LOOKING FOR VIKINGS CD-Rom. National Museums of Scotland pound;19.99. LINDISFARNE GOSPELS CD-Rom. The British Library pound;9.99.
There is no shortage of resources to help pupils study the Vikings, but the Looking for Vikings CD-Rom deserves serious consideration. It is well organised with a logical structure. The main menu divides the disk into key areas - Images of the Vikings, Raiding and Trading, Ships and Death. From here on it starts to show its real value. It is easy to navigate and the language is accessible to younger pupils. This is a particularly worthy achievement because the content is grounded in impressive research and sound methodology.
The CD-Rom's creators have drawn on research and evidence from Scandinavia, Scotland and Ireland. These areas were key elements of the Viking world; realms such as the Orkneys and Dublin often fail to get the attention they deserve in studies of the Vikings. The constant references to evidence are impressive and welcome.
There are fascinating analyses of Viking games, cup handles, ornaments and many other objects. Just as fascinating are the descriptions of how experts have used these objects to work out what Vikings looked like.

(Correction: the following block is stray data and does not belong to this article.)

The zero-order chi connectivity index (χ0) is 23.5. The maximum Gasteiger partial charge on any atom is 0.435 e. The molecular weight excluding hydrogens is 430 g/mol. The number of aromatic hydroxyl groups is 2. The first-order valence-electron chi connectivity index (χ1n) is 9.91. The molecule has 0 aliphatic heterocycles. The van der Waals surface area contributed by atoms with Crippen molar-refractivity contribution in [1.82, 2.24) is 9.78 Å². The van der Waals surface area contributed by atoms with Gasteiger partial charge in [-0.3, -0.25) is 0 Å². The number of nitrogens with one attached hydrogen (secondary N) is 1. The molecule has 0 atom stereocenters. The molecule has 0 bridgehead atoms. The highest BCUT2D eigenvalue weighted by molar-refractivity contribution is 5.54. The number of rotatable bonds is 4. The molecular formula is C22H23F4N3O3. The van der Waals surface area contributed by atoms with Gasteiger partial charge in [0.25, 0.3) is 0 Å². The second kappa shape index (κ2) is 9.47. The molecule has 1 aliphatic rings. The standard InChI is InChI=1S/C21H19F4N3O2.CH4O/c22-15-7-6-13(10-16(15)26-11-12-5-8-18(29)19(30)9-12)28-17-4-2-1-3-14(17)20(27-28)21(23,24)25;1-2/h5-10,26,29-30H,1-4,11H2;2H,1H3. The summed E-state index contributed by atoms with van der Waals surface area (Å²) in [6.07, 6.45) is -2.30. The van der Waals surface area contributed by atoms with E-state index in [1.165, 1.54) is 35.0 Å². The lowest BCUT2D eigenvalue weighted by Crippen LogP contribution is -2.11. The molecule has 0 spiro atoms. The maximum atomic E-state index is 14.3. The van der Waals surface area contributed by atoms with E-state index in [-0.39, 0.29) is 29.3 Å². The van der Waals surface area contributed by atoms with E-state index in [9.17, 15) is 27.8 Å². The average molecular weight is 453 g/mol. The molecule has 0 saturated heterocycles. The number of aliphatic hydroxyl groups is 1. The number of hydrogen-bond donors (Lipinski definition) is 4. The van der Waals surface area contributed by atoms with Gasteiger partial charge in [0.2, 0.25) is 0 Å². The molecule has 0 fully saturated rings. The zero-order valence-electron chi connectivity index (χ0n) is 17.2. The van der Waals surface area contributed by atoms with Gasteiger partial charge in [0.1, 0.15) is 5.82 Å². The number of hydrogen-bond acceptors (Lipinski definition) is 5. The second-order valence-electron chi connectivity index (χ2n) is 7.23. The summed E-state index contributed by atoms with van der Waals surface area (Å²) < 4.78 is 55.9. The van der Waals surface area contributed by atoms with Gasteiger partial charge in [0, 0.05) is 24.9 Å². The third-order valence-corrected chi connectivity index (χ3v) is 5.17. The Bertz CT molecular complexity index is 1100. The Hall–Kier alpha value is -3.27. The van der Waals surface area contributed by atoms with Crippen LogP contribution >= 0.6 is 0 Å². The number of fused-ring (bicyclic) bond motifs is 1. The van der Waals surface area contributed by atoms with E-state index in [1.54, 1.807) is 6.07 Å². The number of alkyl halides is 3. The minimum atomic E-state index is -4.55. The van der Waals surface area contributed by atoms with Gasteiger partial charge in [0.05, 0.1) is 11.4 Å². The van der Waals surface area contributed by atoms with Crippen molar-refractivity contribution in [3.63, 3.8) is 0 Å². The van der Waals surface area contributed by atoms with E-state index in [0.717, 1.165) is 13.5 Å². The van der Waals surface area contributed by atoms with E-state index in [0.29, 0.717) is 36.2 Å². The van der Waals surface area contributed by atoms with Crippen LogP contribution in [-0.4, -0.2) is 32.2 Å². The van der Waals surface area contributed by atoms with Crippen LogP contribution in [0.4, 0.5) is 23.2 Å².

Pupils using this disk will also see what experts think about Viking beliefs, the technology of their ships and the question of whether Vikings were rabid pirates or misunderstood traders.
Perhaps ost interesting of all, the creators have put their hands on a collection of 19th-century representations of Vikings and encouraged users to question where these interpretations came from and how far they are supported by the evidence. It's powerful stuff, particularly because the evidence behind the statements is referenced and explained. Just as importantly, the CD takes care to explain how the evidence was used to reach those conclusions. It all makes for an interesting, accessible and impressive resource.
The Lindisfarne Gospels is stunning. If you do not have the opportunity to see the original at the British Library, this CD-Rom is well worth the money. The Turning The Pages technology alone is worth a look. As the CD-Rom starts you are presented with the book's cover. The format allows you to turn the pages on screen and see the astonishing illustration and decoration. You will be transported back to the lives of the monks in their cells on Holy Island, and left marvelling at their depth of vision, artistry and faith.
It's difficult to see this as a curriculum resource, but as a counterpoint to the traditional views of the early medieval period as the "Dark Ages", it has its uses. Maybe its primary value would be as a resource for students of art and art history. Certainly the extensive and authoritative notes would inform teachers and pupils.